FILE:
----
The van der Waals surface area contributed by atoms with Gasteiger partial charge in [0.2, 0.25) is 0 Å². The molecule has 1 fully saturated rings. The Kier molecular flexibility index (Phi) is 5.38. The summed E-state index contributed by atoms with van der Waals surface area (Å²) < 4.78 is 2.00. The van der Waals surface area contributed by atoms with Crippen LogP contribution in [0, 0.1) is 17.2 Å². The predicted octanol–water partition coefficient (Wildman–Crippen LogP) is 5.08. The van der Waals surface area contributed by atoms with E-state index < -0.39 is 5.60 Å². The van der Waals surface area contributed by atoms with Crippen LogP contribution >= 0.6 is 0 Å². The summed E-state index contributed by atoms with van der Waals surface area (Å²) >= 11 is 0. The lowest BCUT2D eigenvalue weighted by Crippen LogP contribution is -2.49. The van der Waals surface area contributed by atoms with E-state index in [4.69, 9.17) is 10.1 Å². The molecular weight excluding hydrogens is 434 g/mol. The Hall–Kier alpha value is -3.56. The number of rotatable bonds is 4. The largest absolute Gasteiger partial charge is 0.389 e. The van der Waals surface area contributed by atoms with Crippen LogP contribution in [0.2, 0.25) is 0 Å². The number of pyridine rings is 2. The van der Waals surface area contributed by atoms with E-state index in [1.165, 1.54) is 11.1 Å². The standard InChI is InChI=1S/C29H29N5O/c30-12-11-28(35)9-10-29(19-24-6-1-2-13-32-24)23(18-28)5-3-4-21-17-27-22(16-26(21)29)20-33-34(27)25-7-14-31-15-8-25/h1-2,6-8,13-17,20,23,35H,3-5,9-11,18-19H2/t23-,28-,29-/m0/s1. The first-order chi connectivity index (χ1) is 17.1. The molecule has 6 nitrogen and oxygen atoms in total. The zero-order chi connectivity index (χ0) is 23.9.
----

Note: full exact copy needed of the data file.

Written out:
The van der Waals surface area contributed by atoms with Gasteiger partial charge in [0.2, 0.25) is 0 Å². The molecule has 1 fully saturated rings. The Kier molecular flexibility index (Phi) is 5.38. The summed E-state index contributed by atoms with van der Waals surface area (Å²) < 4.78 is 2.00. The van der Waals surface area contributed by atoms with Crippen LogP contribution in [0, 0.1) is 17.2 Å². The predicted octanol–water partition coefficient (Wildman–Crippen LogP) is 5.08. The van der Waals surface area contributed by atoms with E-state index < -0.39 is 5.60 Å². The van der Waals surface area contributed by atoms with Crippen LogP contribution >= 0.6 is 0 Å². The summed E-state index contributed by atoms with van der Waals surface area (Å²) >= 11 is 0. The lowest BCUT2D eigenvalue weighted by Crippen LogP contribution is -2.49. The van der Waals surface area contributed by atoms with E-state index in [4.69, 9.17) is 10.1 Å². The molecular weight excluding hydrogens is 434 g/mol. The Hall–Kier alpha value is -3.56. The number of rotatable bonds is 4. The largest absolute Gasteiger partial charge is 0.389 e. The van der Waals surface area contributed by atoms with Crippen LogP contribution in [0.2, 0.25) is 0 Å². The number of pyridine rings is 2. The van der Waals surface area contributed by atoms with E-state index in [1.165, 1.54) is 11.1 Å². The standard InChI is InChI=1S/C29H29N5O/c30-12-11-28(35)9-10-29(19-24-6-1-2-13-32-24)23(18-28)5-3-4-21-17-27-22(16-26(21)29)20-33-34(27)25-7-14-31-15-8-25/h1-2,6-8,13-17,20,23,35H,3-5,9-11,18-19H2/t23-,28-,29-/m0/s1. The first-order chi connectivity index (χ1) is 17.1. The molecule has 6 nitrogen and oxygen atoms in total. The zero-order chi connectivity index (χ0) is 23.9.